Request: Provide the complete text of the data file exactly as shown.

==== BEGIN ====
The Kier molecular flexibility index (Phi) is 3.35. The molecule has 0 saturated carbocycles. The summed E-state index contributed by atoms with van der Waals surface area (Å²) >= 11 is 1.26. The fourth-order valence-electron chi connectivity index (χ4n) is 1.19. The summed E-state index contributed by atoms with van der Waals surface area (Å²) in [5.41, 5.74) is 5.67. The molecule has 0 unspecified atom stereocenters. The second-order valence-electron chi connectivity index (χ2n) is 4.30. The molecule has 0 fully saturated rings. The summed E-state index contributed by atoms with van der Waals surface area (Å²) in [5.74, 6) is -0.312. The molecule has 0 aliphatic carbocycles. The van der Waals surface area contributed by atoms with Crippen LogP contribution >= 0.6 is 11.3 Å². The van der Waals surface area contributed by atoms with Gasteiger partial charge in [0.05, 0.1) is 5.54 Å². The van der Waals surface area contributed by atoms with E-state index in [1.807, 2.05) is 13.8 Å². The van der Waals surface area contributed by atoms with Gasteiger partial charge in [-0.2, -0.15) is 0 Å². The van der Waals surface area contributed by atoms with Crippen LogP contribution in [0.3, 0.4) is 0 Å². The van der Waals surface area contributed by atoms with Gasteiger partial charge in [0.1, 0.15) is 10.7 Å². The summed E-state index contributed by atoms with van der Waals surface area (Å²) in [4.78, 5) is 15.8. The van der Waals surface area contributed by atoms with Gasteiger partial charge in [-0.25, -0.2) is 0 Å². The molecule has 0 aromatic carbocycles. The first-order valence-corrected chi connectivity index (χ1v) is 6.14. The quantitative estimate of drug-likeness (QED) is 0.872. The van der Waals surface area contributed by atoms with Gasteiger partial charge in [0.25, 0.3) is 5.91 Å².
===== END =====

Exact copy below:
The Kier molecular flexibility index (Phi) is 3.35. The molecule has 0 saturated carbocycles. The summed E-state index contributed by atoms with van der Waals surface area (Å²) >= 11 is 1.26. The fourth-order valence-electron chi connectivity index (χ4n) is 1.19. The summed E-state index contributed by atoms with van der Waals surface area (Å²) in [5.41, 5.74) is 5.67. The molecule has 0 unspecified atom stereocenters. The second-order valence-electron chi connectivity index (χ2n) is 4.30. The molecule has 0 fully saturated rings. The summed E-state index contributed by atoms with van der Waals surface area (Å²) in [5.74, 6) is -0.312. The molecule has 0 aliphatic carbocycles. The van der Waals surface area contributed by atoms with Crippen LogP contribution >= 0.6 is 11.3 Å². The van der Waals surface area contributed by atoms with Gasteiger partial charge in [0.05, 0.1) is 5.54 Å². The van der Waals surface area contributed by atoms with E-state index in [1.807, 2.05) is 13.8 Å². The van der Waals surface area contributed by atoms with Gasteiger partial charge in [-0.2, -0.15) is 0 Å². The van der Waals surface area contributed by atoms with Crippen LogP contribution in [0.3, 0.4) is 0 Å². The van der Waals surface area contributed by atoms with Gasteiger partial charge in [0.1, 0.15) is 10.7 Å². The summed E-state index contributed by atoms with van der Waals surface area (Å²) in [4.78, 5) is 15.8. The van der Waals surface area contributed by atoms with Gasteiger partial charge in [-0.25, -0.2) is 0 Å². The molecule has 0 aromatic carbocycles. The first-order valence-corrected chi connectivity index (χ1v) is 6.14. The quantitative estimate of drug-likeness (QED) is 0.872. The van der Waals surface area contributed by atoms with Gasteiger partial charge in [0.25, 0.3) is 5.91 Å².